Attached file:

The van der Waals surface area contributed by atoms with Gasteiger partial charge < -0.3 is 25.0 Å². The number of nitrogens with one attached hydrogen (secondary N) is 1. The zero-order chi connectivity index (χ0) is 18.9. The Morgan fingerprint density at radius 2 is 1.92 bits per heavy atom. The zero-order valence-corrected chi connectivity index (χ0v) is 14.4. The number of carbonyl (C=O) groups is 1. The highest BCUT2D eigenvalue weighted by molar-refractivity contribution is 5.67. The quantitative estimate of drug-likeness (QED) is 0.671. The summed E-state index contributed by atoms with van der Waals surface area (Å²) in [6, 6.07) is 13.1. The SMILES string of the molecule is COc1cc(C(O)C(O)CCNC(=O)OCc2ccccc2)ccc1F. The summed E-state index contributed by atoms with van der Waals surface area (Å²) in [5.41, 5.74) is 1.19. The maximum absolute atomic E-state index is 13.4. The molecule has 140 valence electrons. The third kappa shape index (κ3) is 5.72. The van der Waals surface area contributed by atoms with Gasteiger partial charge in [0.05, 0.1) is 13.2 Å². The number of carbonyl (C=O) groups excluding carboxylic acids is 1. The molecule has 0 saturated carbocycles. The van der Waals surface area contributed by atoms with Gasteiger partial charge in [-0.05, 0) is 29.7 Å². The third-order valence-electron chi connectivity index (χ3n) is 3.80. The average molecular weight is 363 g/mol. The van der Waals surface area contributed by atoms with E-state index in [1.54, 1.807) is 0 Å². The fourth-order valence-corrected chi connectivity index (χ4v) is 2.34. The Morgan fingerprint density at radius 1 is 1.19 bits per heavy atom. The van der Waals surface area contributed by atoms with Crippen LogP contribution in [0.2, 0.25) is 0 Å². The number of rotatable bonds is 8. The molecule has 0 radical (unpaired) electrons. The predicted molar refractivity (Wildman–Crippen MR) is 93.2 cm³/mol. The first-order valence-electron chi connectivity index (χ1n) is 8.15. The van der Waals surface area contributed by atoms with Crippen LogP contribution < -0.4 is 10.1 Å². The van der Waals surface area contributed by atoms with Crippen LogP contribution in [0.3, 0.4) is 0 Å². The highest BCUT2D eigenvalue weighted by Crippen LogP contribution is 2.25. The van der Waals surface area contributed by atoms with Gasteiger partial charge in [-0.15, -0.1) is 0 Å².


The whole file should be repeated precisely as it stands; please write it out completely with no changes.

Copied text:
The van der Waals surface area contributed by atoms with Gasteiger partial charge < -0.3 is 25.0 Å². The number of nitrogens with one attached hydrogen (secondary N) is 1. The zero-order chi connectivity index (χ0) is 18.9. The Morgan fingerprint density at radius 2 is 1.92 bits per heavy atom. The zero-order valence-corrected chi connectivity index (χ0v) is 14.4. The number of carbonyl (C=O) groups is 1. The highest BCUT2D eigenvalue weighted by molar-refractivity contribution is 5.67. The quantitative estimate of drug-likeness (QED) is 0.671. The summed E-state index contributed by atoms with van der Waals surface area (Å²) in [6, 6.07) is 13.1. The SMILES string of the molecule is COc1cc(C(O)C(O)CCNC(=O)OCc2ccccc2)ccc1F. The summed E-state index contributed by atoms with van der Waals surface area (Å²) in [5.41, 5.74) is 1.19. The maximum absolute atomic E-state index is 13.4. The molecule has 140 valence electrons. The third kappa shape index (κ3) is 5.72. The van der Waals surface area contributed by atoms with Gasteiger partial charge in [0.05, 0.1) is 13.2 Å². The number of carbonyl (C=O) groups excluding carboxylic acids is 1. The molecule has 0 saturated carbocycles. The van der Waals surface area contributed by atoms with Gasteiger partial charge in [-0.05, 0) is 29.7 Å². The third-order valence-electron chi connectivity index (χ3n) is 3.80. The average molecular weight is 363 g/mol. The van der Waals surface area contributed by atoms with E-state index in [1.54, 1.807) is 0 Å². The fourth-order valence-corrected chi connectivity index (χ4v) is 2.34. The Morgan fingerprint density at radius 1 is 1.19 bits per heavy atom. The van der Waals surface area contributed by atoms with Crippen LogP contribution in [0.2, 0.25) is 0 Å². The number of rotatable bonds is 8. The molecule has 0 radical (unpaired) electrons. The predicted molar refractivity (Wildman–Crippen MR) is 93.2 cm³/mol. The first-order valence-electron chi connectivity index (χ1n) is 8.15. The van der Waals surface area contributed by atoms with Crippen LogP contribution < -0.4 is 10.1 Å². The van der Waals surface area contributed by atoms with Crippen LogP contribution in [0.3, 0.4) is 0 Å². The highest BCUT2D eigenvalue weighted by Crippen LogP contribution is 2.25. The van der Waals surface area contributed by atoms with Gasteiger partial charge in [-0.15, -0.1) is 0 Å².